Conclusions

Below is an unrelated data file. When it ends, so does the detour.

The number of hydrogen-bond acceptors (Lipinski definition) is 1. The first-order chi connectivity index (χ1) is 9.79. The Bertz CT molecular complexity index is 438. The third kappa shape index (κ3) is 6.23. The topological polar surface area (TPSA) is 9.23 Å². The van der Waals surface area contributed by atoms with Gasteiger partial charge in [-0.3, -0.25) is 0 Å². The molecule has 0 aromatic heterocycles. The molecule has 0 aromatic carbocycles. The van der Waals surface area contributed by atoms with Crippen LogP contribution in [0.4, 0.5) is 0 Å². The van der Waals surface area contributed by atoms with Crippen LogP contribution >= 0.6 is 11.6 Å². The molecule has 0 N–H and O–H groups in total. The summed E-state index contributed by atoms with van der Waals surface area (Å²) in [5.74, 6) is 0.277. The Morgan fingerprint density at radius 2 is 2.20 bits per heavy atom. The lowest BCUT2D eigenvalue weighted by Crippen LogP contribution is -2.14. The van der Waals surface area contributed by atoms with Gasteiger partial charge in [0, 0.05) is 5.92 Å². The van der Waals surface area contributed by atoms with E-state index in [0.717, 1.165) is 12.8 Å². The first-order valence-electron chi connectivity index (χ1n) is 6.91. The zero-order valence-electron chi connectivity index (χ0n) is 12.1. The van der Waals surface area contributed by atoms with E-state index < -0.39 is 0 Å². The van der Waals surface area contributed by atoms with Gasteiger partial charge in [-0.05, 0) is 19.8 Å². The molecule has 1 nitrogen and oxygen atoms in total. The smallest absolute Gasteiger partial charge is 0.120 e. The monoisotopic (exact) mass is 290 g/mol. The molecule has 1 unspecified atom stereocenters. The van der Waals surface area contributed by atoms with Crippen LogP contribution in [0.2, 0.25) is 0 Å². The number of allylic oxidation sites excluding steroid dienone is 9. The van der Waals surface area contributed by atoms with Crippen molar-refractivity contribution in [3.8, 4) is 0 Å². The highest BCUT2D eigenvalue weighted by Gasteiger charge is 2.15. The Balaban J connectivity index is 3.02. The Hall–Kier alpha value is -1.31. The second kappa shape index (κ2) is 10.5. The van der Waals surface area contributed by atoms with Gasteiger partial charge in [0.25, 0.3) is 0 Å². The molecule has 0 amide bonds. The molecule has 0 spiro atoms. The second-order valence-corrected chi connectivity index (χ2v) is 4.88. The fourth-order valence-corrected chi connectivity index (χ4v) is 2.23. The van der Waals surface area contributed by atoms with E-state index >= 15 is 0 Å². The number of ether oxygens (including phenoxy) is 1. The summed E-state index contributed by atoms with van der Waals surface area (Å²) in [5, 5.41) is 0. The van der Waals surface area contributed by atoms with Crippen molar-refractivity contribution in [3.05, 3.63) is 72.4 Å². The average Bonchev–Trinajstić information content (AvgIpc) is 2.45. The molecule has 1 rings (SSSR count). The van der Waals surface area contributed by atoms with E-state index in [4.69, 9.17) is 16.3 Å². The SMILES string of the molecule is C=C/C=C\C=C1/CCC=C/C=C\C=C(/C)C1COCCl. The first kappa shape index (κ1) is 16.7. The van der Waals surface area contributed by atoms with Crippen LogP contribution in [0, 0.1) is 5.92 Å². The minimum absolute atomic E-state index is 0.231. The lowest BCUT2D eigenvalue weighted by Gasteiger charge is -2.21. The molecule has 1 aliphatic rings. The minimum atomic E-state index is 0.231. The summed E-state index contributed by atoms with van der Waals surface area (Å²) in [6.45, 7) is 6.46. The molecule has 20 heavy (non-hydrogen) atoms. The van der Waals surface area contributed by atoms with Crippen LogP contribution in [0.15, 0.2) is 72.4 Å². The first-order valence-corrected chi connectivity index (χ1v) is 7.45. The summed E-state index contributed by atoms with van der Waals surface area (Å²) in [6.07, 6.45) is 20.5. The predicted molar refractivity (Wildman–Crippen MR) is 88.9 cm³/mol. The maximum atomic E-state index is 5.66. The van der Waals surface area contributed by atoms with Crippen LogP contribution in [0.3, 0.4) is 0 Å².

One of the future challenges in this field is to determine the neural mechanisms of the various components of timing. It is through the integration of information from a variety of approaches like lesions, brain imaging, and electrophysiology that we strive to understand the neural basis of timing. In this chapter, we have attempted to bring together results from the various approaches. Initial attempts at mapping brain areas to the components of SET have been made, which suggest that the basal ganglia and cerebellum have clock functions, while the temporal cortex and frontal cortex support reference memory (see Malapani and Rakitin, this volume; Meck, 1996). This type of mapping of brain areas to functional components in the timing system is only the first step. Future studies will need to define how cell assemblies in different brain areas contribute to timing. In this vein, we have presented our first step to understand the manner in which neurons in the frontal motor cortex may be important in short-interval timing (i.e., by influencing divided attention). We are just at the beginning of understanding timing at the neuronal level. Only by actively integrating results from human and animal studies, using multiple research approaches, can we continue to make progress in understanding the functional and neural basis of timing.

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